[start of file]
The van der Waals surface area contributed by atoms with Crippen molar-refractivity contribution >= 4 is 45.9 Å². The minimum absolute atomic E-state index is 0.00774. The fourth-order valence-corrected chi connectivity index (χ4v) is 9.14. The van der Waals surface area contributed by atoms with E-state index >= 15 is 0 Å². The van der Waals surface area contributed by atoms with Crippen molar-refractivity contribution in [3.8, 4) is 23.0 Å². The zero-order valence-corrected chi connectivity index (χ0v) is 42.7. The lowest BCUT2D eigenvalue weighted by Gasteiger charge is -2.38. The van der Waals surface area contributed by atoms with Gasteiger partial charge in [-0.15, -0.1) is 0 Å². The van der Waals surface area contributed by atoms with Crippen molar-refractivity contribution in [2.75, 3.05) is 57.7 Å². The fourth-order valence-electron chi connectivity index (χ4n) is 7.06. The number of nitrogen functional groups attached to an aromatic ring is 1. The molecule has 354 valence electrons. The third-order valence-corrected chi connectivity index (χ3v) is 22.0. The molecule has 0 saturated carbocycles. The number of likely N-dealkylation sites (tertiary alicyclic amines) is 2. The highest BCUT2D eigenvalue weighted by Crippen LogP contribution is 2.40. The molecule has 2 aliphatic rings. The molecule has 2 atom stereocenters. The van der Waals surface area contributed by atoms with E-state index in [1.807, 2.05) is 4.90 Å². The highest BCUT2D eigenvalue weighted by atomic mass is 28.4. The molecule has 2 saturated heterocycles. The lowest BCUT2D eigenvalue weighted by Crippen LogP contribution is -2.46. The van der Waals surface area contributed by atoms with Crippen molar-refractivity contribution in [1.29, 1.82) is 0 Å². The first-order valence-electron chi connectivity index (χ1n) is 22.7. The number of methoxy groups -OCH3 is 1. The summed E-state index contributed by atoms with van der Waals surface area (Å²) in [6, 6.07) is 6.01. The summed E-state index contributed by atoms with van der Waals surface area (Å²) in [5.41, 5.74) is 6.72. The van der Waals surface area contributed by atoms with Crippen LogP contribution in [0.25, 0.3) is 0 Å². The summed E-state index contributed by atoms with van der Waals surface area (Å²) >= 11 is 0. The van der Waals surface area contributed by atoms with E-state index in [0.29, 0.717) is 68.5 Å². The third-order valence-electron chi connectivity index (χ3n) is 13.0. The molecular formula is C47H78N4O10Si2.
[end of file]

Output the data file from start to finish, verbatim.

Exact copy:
The van der Waals surface area contributed by atoms with Crippen molar-refractivity contribution >= 4 is 45.9 Å². The minimum absolute atomic E-state index is 0.00774. The fourth-order valence-corrected chi connectivity index (χ4v) is 9.14. The van der Waals surface area contributed by atoms with E-state index >= 15 is 0 Å². The van der Waals surface area contributed by atoms with Crippen molar-refractivity contribution in [3.8, 4) is 23.0 Å². The zero-order valence-corrected chi connectivity index (χ0v) is 42.7. The lowest BCUT2D eigenvalue weighted by Gasteiger charge is -2.38. The van der Waals surface area contributed by atoms with Gasteiger partial charge in [-0.15, -0.1) is 0 Å². The van der Waals surface area contributed by atoms with Crippen molar-refractivity contribution in [2.75, 3.05) is 57.7 Å². The fourth-order valence-electron chi connectivity index (χ4n) is 7.06. The number of nitrogen functional groups attached to an aromatic ring is 1. The molecule has 354 valence electrons. The third-order valence-corrected chi connectivity index (χ3v) is 22.0. The molecule has 0 saturated carbocycles. The number of likely N-dealkylation sites (tertiary alicyclic amines) is 2. The highest BCUT2D eigenvalue weighted by Crippen LogP contribution is 2.40. The molecule has 2 aliphatic rings. The molecule has 2 atom stereocenters. The van der Waals surface area contributed by atoms with E-state index in [1.807, 2.05) is 4.90 Å². The highest BCUT2D eigenvalue weighted by atomic mass is 28.4. The molecule has 2 saturated heterocycles. The lowest BCUT2D eigenvalue weighted by Crippen LogP contribution is -2.46. The van der Waals surface area contributed by atoms with Crippen molar-refractivity contribution in [1.29, 1.82) is 0 Å². The first-order valence-electron chi connectivity index (χ1n) is 22.7. The number of methoxy groups -OCH3 is 1. The summed E-state index contributed by atoms with van der Waals surface area (Å²) in [6, 6.07) is 6.01. The summed E-state index contributed by atoms with van der Waals surface area (Å²) in [5.41, 5.74) is 6.72. The van der Waals surface area contributed by atoms with Crippen LogP contribution in [0.25, 0.3) is 0 Å². The summed E-state index contributed by atoms with van der Waals surface area (Å²) >= 11 is 0. The van der Waals surface area contributed by atoms with E-state index in [0.29, 0.717) is 68.5 Å². The third-order valence-electron chi connectivity index (χ3n) is 13.0. The molecular formula is C47H78N4O10Si2.